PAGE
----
Aylesford in old picture postcards
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The only site in the British Isles which has experienced continual habitation by Mankind since the dawn of history some 250,000 years ago, down through the ages to modem times, is Aylesford in the County of Kent. lts peculiar geographical situation, with weather conditions more favourable than any other similar site in the United Kingdom, has been a predominating factor in influencing Mankind's evolution and establishment in this area. Sheltered from northerly winds by the immense outerop of chalk on the North Downs known as Blue Bell Hill, Aylesford nestles serenelyon a bend of a ti dal section of the River Medway.
In ancient times, the area was of immense strategie importance because here was the first point along the course of the River Medway where it could be forded at low tide.
Aylesford lies 7lh miles south of Rochester, 9 miles east of Wrotham, 13 miles sou th-west of Sittingboume, and 3 miles north-west of Maidstone. By road, Aylesford is 34 miles from London, and 39 miles distant by rail. Aylesford lies 51° 18' north and 0° 29' east.
The geological formation in this area includes chalk to the north, clay to the east, and sand in the north of the village. Scattered ragstone seams are also evident.
During the progressive excavation of sand for commercial purposes from Aylesford sand pit, remains of the woolly mammoth. have been discovered. Such an occurrence illustrates that this area was tundra south of the ice cap during the last glacial epoch some 8,000 B.C. Palaeolithic flint emplements
of the Acheulian and Mousterian cultures are the earliest vestiges of primitive Mankind.
Scattered around the banks of the River Medway are several megalithic tombs. These are now denuded of barrows, and are unfortunately damaged. They be ar quaint names like Kit's Coty, Lower Kit's Coty, The Coffin Stone, and the White Horse Stone.
Bronze Age cists excavated in Aylesford sand pit have produced examples of contracted inhumations. A hoard of gold ornaments from this period have been found on the banks of the River Medway, and are preserved in Maidstone Museum.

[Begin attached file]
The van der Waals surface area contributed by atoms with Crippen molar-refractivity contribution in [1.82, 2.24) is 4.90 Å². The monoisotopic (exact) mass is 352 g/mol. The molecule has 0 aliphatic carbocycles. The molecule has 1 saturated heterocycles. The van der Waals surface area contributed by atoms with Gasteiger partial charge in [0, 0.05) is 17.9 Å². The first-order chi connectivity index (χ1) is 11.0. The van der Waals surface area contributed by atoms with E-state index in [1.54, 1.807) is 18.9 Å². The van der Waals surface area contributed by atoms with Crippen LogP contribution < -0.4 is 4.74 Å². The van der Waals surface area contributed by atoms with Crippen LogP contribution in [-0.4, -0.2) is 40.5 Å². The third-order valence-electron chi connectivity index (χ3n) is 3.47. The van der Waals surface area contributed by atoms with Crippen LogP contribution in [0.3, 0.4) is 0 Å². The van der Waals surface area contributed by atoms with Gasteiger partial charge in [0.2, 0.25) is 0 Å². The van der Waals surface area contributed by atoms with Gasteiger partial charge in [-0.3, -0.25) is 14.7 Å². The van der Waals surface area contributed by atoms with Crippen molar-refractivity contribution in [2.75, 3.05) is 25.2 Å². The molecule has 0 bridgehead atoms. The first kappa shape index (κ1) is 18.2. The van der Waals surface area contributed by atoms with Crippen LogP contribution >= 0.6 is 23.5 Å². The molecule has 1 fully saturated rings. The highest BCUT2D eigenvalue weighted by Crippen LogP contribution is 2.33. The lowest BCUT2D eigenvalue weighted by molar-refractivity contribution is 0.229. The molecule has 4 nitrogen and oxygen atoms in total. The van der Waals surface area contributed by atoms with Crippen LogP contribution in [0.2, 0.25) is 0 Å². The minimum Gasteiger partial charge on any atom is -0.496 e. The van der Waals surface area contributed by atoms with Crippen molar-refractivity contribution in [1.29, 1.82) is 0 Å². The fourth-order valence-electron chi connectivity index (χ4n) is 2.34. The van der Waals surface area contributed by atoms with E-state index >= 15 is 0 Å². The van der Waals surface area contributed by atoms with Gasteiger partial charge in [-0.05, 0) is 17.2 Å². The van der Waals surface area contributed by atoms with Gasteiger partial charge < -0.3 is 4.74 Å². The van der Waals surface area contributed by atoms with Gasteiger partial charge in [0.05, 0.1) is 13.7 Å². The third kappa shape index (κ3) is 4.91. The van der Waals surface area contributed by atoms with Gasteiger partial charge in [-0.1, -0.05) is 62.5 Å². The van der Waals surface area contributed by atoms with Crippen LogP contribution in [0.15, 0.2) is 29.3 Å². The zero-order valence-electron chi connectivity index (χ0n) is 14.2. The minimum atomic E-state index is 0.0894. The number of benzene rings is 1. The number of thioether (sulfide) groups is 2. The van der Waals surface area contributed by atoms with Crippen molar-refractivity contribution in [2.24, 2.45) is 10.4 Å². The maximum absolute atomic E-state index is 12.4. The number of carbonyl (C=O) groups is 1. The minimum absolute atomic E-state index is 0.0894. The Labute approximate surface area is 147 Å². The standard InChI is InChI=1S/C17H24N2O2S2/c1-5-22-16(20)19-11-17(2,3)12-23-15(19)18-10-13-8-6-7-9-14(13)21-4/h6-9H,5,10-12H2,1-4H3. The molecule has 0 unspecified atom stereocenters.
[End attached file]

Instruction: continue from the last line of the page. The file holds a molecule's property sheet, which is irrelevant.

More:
Extensive Roman villas and temples have been destroyed in the process of providing materials for subsequent building. Pottery and coins are contained in Maidstone Museum. The course of a Roman road can still be traeed through the parish. Anglo-Saxon graves have produced fine examples of pottery and glass. Between 1880 and 1921, official census reports listed an area of 4,377 acres. The population in 1881 was a mere 2,719, rising to 3,131 people in 1921 and 3,636 by 1931.
The parish church of St. Peter and St. Paul does not conform to any particular architectural style. It contains many features typical of severa1 periods of re building. The tall tower is main1y Norman, with an additional storey added during the 15th century. The church itself was re built during the 14th and 15th centuries and restored during the 19th century. This two-gabled building, with twin north and south aisles and chancels, contains many monuments dedieated to notabie Iocal families, viz., Cossington, Colepeper, Rycaut, Banks, Finch, Betts, and Brassey.
The graceful ragstone bridge dates from the 14th century. The central span was widened in 1824 to allow the passage of river traffic. This bridge is a delight to artists and photographers.
Aylesford is the first place in England where Carrnelite friars became established in a new community in 1242. After the suppression of the monasteries in 1538, this priory became a country mansion. The priory church was demolished and the remaining half of the cloisters were re-modelled. This was destroyed in 1930 by fire, and was successfully restored. The Carmelite order purchased the site in 1949, and returned to their home. Since then, they have completed an ambitious venture re building chapels on the site of the original priory church, and restored the remaining ancient fabric.
To the south of the village area is the estate of Preston Hall. Here a sumptuous country mansion was created in the 1850's. It was surrounded by elegant gardens and extensive parklands. The estate has long since been converted into the role of a hospital complex. A small adjacent village is administered by the Royal British Legion for the support and rehabilitation of disabled ex-service men.
The very intriguing property known as the 'George House' was a coaching inn near the frequented route between Roehester and Maidstone. Since 1969 the property has been a private residence. The oldest surviving public house is Whitbread Fremlin's tied house, the 'Chequers Inn'. The oldest building in the High Street is now called 'The Litt1e Gem', and is the only free-house in the parish. At the southem end of Roehester Road is Conrage's tied house 'The Bush'
which is a modern well-appointed public house. Other Courage tied houses are 'The George' in Millhall and 'The Pottery Arms' in Forstal Road, and 'The Lower Bell' on the north end of Roehester Road.
The development of Aylesford as an established and thriving community was not an insular process. Evolution demanded that neighbouring communities, and geographie considerations, dominated the course of Aylesford's historical development. Thus, we have vestiges of many cultures and families who have settled here, developed, and since passed on to the inevitable higher calling.
Photographs Nos. 1, 7, 9-10, IS, 19, 21-22, 25-31, 35-38, 41, 43-44, 47, 62-66, 69-70 and 76 are reproduced from the collections of the Aylesford Society.